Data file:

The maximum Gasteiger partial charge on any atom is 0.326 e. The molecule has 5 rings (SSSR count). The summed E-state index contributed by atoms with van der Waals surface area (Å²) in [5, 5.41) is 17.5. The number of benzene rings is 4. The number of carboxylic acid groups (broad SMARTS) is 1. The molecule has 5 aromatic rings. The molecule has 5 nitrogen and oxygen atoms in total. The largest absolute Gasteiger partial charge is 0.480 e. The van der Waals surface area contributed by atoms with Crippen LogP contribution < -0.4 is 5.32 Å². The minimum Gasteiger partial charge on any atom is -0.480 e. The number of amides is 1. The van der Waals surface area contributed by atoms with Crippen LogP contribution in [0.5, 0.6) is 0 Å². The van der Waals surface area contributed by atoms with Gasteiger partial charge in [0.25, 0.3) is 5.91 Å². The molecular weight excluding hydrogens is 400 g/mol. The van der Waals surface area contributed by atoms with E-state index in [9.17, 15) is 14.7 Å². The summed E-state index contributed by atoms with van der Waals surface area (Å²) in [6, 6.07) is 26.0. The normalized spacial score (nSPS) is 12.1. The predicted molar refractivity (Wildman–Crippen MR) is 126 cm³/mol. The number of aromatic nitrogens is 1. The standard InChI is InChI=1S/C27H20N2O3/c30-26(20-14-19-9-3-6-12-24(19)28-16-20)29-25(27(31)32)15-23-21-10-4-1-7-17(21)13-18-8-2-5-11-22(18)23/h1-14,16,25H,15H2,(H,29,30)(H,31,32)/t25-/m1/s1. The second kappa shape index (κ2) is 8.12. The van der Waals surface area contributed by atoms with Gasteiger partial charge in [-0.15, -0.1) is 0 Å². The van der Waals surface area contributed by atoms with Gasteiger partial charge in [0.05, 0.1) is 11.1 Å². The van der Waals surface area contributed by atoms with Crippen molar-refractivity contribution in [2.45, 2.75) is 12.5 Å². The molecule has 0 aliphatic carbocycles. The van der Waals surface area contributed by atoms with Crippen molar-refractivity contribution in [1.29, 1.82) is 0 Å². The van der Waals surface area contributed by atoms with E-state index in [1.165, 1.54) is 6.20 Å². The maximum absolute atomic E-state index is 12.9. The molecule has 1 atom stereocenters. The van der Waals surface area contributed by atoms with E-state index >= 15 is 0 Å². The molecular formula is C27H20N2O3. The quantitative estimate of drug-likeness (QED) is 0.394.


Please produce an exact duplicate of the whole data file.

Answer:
The maximum Gasteiger partial charge on any atom is 0.326 e. The molecule has 5 rings (SSSR count). The summed E-state index contributed by atoms with van der Waals surface area (Å²) in [5, 5.41) is 17.5. The number of benzene rings is 4. The number of carboxylic acid groups (broad SMARTS) is 1. The molecule has 5 aromatic rings. The molecule has 5 nitrogen and oxygen atoms in total. The largest absolute Gasteiger partial charge is 0.480 e. The van der Waals surface area contributed by atoms with Crippen LogP contribution < -0.4 is 5.32 Å². The minimum Gasteiger partial charge on any atom is -0.480 e. The number of amides is 1. The van der Waals surface area contributed by atoms with Crippen LogP contribution in [0.5, 0.6) is 0 Å². The van der Waals surface area contributed by atoms with Gasteiger partial charge in [0.25, 0.3) is 5.91 Å². The molecular weight excluding hydrogens is 400 g/mol. The van der Waals surface area contributed by atoms with E-state index in [9.17, 15) is 14.7 Å². The summed E-state index contributed by atoms with van der Waals surface area (Å²) in [6, 6.07) is 26.0. The normalized spacial score (nSPS) is 12.1. The predicted molar refractivity (Wildman–Crippen MR) is 126 cm³/mol. The number of aromatic nitrogens is 1. The standard InChI is InChI=1S/C27H20N2O3/c30-26(20-14-19-9-3-6-12-24(19)28-16-20)29-25(27(31)32)15-23-21-10-4-1-7-17(21)13-18-8-2-5-11-22(18)23/h1-14,16,25H,15H2,(H,29,30)(H,31,32)/t25-/m1/s1. The second kappa shape index (κ2) is 8.12. The van der Waals surface area contributed by atoms with Gasteiger partial charge in [-0.15, -0.1) is 0 Å². The van der Waals surface area contributed by atoms with Gasteiger partial charge in [0.05, 0.1) is 11.1 Å². The van der Waals surface area contributed by atoms with Crippen molar-refractivity contribution in [2.45, 2.75) is 12.5 Å². The molecule has 0 aliphatic carbocycles. The van der Waals surface area contributed by atoms with Crippen molar-refractivity contribution in [1.29, 1.82) is 0 Å². The van der Waals surface area contributed by atoms with E-state index in [1.165, 1.54) is 6.20 Å². The maximum absolute atomic E-state index is 12.9. The molecule has 1 atom stereocenters. The van der Waals surface area contributed by atoms with E-state index >= 15 is 0 Å². The molecular formula is C27H20N2O3. The quantitative estimate of drug-likeness (QED) is 0.394.